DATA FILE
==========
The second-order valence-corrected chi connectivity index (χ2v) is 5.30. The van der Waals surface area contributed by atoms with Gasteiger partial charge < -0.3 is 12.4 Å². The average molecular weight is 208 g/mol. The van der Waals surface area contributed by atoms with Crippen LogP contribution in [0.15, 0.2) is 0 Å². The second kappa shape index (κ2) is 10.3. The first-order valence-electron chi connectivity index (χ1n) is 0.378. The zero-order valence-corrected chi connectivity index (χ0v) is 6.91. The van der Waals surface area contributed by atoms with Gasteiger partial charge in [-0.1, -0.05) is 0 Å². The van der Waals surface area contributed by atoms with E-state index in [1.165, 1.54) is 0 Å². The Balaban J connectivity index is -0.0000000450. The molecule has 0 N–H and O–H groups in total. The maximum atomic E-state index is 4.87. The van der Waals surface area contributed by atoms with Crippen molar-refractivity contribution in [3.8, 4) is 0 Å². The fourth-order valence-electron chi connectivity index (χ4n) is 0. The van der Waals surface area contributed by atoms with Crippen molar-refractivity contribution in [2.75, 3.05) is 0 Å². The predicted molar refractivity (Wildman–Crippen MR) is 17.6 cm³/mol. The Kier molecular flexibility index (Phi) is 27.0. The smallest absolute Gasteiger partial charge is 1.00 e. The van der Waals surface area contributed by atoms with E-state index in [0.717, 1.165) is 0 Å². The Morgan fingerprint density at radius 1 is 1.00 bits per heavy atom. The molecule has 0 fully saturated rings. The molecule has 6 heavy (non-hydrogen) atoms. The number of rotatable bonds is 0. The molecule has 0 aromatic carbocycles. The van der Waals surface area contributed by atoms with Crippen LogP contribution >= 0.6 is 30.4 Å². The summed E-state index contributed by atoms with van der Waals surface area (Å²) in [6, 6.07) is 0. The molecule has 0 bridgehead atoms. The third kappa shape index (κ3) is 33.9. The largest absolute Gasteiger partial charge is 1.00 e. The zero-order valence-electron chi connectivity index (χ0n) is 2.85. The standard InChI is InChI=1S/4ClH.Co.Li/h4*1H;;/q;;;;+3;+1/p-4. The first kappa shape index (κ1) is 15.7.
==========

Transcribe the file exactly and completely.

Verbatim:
The second-order valence-corrected chi connectivity index (χ2v) is 5.30. The van der Waals surface area contributed by atoms with Gasteiger partial charge < -0.3 is 12.4 Å². The average molecular weight is 208 g/mol. The van der Waals surface area contributed by atoms with Crippen LogP contribution in [0.15, 0.2) is 0 Å². The second kappa shape index (κ2) is 10.3. The first-order valence-electron chi connectivity index (χ1n) is 0.378. The zero-order valence-corrected chi connectivity index (χ0v) is 6.91. The van der Waals surface area contributed by atoms with Gasteiger partial charge in [-0.1, -0.05) is 0 Å². The van der Waals surface area contributed by atoms with E-state index in [1.165, 1.54) is 0 Å². The Balaban J connectivity index is -0.0000000450. The molecule has 0 N–H and O–H groups in total. The maximum atomic E-state index is 4.87. The van der Waals surface area contributed by atoms with Crippen molar-refractivity contribution in [3.8, 4) is 0 Å². The fourth-order valence-electron chi connectivity index (χ4n) is 0. The van der Waals surface area contributed by atoms with Crippen molar-refractivity contribution in [2.75, 3.05) is 0 Å². The predicted molar refractivity (Wildman–Crippen MR) is 17.6 cm³/mol. The Kier molecular flexibility index (Phi) is 27.0. The smallest absolute Gasteiger partial charge is 1.00 e. The van der Waals surface area contributed by atoms with E-state index in [0.717, 1.165) is 0 Å². The Morgan fingerprint density at radius 1 is 1.00 bits per heavy atom. The molecule has 0 fully saturated rings. The molecule has 6 heavy (non-hydrogen) atoms. The number of rotatable bonds is 0. The molecule has 0 aromatic carbocycles. The van der Waals surface area contributed by atoms with Crippen LogP contribution >= 0.6 is 30.4 Å². The summed E-state index contributed by atoms with van der Waals surface area (Å²) in [6, 6.07) is 0. The molecule has 0 bridgehead atoms. The third kappa shape index (κ3) is 33.9. The largest absolute Gasteiger partial charge is 1.00 e. The zero-order valence-electron chi connectivity index (χ0n) is 2.85. The standard InChI is InChI=1S/4ClH.Co.Li/h4*1H;;/q;;;;+3;+1/p-4. The first kappa shape index (κ1) is 15.7.